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Full Version: Glucosamine And Collagen
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The cartilage is a rubbery material that covers the ends of bones in normal joints. The main function of a cartilage is to act as a shock absorber and reduce the friction between joints. It requires four things to stay healthy. Firstly, it requires water for nourishment and lubrication. Secondly, it requires proteoglycans to attract and hold the water. Thirdly it requires collagen to keep the proteoglycans in place, and finally, it requires chondrocytes.

Cartilage contains about 70 percent water. It acts as a shock absorber and nourishes the cartilage. Proteoglycans are a combination of proteins and sugar. They trap water in the cartilage and later redistribute it. Collagen is a protein that occurs naturally through the body in the skin, muscles, tendons and bones. It is made up of interwoven mesh of collagen threads that create a framework to house the other components of the cartilage. The proteoglycans are woven in and around the cartilage, thereby allowing cartilage to change shape when they are pressed. Chondrocytes are cells that produce new collagen and proteoglycans as they wear out.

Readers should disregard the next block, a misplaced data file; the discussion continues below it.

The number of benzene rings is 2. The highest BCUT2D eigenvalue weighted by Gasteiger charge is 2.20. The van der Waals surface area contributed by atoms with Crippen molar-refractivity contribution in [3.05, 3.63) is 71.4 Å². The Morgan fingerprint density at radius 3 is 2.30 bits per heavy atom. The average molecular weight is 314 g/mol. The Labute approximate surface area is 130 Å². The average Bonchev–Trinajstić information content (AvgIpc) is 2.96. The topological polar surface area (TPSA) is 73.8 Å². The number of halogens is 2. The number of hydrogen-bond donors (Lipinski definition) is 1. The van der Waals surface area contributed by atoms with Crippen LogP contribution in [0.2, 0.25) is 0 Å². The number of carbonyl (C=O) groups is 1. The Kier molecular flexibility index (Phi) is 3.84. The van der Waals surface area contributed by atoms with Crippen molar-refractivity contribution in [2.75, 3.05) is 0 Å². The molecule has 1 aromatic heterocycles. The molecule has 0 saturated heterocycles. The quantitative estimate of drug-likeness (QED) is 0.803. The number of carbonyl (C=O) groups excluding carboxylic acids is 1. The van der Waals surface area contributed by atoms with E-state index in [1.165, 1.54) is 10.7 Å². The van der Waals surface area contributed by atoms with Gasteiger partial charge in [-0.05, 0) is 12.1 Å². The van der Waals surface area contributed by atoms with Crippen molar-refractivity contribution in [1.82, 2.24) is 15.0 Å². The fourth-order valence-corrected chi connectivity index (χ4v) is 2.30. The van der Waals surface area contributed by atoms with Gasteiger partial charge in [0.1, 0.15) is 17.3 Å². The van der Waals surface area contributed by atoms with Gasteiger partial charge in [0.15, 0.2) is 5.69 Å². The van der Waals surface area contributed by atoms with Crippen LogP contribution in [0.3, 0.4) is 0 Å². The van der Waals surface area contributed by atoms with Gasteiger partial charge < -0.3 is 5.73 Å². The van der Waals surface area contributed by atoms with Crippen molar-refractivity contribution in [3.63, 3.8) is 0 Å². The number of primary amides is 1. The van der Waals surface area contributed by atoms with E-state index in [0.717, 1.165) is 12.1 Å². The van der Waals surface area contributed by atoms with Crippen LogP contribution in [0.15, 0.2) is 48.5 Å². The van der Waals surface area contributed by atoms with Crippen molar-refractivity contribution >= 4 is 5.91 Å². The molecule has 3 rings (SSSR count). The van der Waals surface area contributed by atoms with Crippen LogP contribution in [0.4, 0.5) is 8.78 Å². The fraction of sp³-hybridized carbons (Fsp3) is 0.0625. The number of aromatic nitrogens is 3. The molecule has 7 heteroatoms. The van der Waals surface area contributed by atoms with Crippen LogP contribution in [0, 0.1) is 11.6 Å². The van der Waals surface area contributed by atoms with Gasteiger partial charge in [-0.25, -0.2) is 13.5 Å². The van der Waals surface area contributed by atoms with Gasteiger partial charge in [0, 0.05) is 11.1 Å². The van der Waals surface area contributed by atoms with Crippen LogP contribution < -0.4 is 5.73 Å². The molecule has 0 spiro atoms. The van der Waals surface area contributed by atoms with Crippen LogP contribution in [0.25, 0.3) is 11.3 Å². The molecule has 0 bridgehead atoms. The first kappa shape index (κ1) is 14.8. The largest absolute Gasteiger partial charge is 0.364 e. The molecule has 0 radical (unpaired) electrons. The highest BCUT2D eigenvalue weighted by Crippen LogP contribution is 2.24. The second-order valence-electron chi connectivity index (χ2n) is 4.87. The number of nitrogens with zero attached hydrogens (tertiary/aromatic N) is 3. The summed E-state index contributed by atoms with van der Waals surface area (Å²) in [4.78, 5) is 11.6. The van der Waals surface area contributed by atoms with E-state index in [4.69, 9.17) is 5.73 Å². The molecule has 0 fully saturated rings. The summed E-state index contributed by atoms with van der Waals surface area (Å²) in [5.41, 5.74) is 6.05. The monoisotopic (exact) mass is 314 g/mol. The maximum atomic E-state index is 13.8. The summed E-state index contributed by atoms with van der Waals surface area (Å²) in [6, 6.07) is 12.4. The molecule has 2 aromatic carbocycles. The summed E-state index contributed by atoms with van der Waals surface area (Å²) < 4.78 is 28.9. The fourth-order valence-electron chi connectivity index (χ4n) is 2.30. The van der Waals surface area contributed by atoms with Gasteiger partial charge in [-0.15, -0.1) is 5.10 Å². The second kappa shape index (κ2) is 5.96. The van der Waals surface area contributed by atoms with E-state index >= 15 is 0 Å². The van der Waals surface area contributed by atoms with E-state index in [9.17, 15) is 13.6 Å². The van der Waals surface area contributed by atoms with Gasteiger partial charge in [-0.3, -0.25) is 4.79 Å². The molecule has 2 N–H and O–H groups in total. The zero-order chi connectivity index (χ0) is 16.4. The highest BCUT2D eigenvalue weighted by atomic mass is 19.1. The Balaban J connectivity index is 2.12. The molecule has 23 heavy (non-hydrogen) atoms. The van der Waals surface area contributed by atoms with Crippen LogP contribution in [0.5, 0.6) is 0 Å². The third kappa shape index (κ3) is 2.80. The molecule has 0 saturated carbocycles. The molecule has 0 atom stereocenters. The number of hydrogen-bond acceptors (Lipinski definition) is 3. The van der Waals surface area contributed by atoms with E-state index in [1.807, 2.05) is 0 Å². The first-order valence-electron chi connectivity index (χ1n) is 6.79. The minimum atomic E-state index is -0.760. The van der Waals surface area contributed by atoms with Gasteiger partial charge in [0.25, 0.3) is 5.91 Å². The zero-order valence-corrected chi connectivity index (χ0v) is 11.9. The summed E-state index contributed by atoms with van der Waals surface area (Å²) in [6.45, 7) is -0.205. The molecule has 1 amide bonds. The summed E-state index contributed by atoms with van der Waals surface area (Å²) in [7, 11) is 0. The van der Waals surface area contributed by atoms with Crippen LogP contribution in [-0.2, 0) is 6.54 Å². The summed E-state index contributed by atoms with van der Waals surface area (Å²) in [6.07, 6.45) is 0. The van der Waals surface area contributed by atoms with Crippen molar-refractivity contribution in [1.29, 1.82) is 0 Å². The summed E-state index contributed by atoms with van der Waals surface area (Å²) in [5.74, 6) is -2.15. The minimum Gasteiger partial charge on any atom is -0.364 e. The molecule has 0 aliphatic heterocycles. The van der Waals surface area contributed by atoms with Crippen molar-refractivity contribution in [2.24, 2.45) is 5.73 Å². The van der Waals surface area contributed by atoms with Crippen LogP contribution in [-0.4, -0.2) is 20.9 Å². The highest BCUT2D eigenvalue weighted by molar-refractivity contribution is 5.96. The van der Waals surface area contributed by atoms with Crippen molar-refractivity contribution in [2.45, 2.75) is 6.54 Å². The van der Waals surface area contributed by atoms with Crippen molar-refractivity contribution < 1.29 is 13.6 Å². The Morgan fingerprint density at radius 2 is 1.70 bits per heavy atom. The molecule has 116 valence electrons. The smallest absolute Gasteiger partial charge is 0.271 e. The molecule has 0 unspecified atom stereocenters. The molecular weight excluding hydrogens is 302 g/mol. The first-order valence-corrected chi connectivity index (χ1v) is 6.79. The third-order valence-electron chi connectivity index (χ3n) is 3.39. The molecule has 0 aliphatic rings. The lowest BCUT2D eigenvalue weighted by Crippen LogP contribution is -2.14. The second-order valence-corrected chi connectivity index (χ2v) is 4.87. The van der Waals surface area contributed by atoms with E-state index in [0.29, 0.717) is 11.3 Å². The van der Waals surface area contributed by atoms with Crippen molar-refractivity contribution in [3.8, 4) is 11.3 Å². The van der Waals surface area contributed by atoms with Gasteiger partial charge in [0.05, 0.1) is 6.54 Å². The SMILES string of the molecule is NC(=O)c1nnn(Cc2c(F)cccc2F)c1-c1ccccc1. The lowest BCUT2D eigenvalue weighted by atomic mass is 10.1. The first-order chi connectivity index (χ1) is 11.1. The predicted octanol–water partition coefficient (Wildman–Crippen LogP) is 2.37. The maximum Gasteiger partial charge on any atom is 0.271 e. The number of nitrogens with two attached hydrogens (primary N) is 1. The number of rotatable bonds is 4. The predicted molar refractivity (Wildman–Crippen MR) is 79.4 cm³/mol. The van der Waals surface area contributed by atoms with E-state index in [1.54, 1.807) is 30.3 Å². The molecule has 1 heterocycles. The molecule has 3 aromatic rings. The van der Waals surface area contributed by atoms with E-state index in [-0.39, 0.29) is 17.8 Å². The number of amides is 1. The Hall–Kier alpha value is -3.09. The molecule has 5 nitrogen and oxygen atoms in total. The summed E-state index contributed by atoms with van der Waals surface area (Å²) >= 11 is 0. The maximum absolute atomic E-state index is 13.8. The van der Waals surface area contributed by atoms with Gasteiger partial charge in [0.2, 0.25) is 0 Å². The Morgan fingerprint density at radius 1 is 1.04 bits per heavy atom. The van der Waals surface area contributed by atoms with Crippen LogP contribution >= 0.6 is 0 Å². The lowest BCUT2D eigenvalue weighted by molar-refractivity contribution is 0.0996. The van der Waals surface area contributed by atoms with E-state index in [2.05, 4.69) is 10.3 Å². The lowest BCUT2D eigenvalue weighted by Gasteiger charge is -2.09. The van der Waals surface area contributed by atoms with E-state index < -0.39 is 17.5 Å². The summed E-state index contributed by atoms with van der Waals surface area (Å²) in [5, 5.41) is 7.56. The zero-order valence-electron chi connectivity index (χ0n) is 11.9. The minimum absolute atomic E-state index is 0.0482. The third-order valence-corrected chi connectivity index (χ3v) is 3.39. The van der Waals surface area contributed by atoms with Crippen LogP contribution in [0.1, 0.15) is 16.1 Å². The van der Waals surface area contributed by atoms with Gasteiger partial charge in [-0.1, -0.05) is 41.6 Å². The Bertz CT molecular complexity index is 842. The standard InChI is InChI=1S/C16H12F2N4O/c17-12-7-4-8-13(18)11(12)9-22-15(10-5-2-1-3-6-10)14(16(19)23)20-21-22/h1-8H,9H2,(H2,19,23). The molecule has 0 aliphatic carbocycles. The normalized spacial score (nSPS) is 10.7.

Studies have shown that glucosamine stimulates the production of collagen, which is why collagen is used along with glucosamine, chondroitin and MSM to treat arthritis related problems. Sulfate of glucosamine and chondroitin are components of normal cartilage. They are the building blocks of proteoglycans and stimulate chondrocytes to produce collagen. Glucosamine has also been shown to expedite the production of both collagen and proteoglycans. It helps to normalize cartilage metabolism, which helps the cartilage to stay in tact.
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